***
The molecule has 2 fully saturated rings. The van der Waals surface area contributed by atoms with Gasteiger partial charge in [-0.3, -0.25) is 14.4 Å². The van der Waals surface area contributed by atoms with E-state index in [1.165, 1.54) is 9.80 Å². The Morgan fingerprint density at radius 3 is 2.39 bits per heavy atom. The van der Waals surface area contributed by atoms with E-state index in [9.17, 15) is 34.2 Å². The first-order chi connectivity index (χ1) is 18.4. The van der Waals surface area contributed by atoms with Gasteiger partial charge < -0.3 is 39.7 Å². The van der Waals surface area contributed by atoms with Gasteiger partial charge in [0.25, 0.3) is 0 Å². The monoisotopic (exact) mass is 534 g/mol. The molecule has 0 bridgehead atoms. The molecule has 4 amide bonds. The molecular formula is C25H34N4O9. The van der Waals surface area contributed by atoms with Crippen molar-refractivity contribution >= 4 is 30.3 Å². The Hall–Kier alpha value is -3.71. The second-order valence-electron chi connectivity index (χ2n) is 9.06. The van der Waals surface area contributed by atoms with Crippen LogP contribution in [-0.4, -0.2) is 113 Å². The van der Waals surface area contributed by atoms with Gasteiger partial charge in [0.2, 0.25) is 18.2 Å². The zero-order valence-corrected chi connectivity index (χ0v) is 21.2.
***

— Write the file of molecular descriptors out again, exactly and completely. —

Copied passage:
The molecule has 2 fully saturated rings. The van der Waals surface area contributed by atoms with Gasteiger partial charge in [-0.3, -0.25) is 14.4 Å². The van der Waals surface area contributed by atoms with E-state index in [1.165, 1.54) is 9.80 Å². The Morgan fingerprint density at radius 3 is 2.39 bits per heavy atom. The van der Waals surface area contributed by atoms with E-state index in [9.17, 15) is 34.2 Å². The first-order chi connectivity index (χ1) is 18.4. The van der Waals surface area contributed by atoms with Gasteiger partial charge < -0.3 is 39.7 Å². The van der Waals surface area contributed by atoms with Gasteiger partial charge in [0.25, 0.3) is 0 Å². The monoisotopic (exact) mass is 534 g/mol. The molecule has 0 bridgehead atoms. The molecule has 4 amide bonds. The molecular formula is C25H34N4O9. The van der Waals surface area contributed by atoms with Crippen molar-refractivity contribution >= 4 is 30.3 Å². The Hall–Kier alpha value is -3.71. The second-order valence-electron chi connectivity index (χ2n) is 9.06. The van der Waals surface area contributed by atoms with Crippen LogP contribution in [-0.4, -0.2) is 113 Å². The van der Waals surface area contributed by atoms with Gasteiger partial charge in [0.2, 0.25) is 18.2 Å². The zero-order valence-corrected chi connectivity index (χ0v) is 21.2.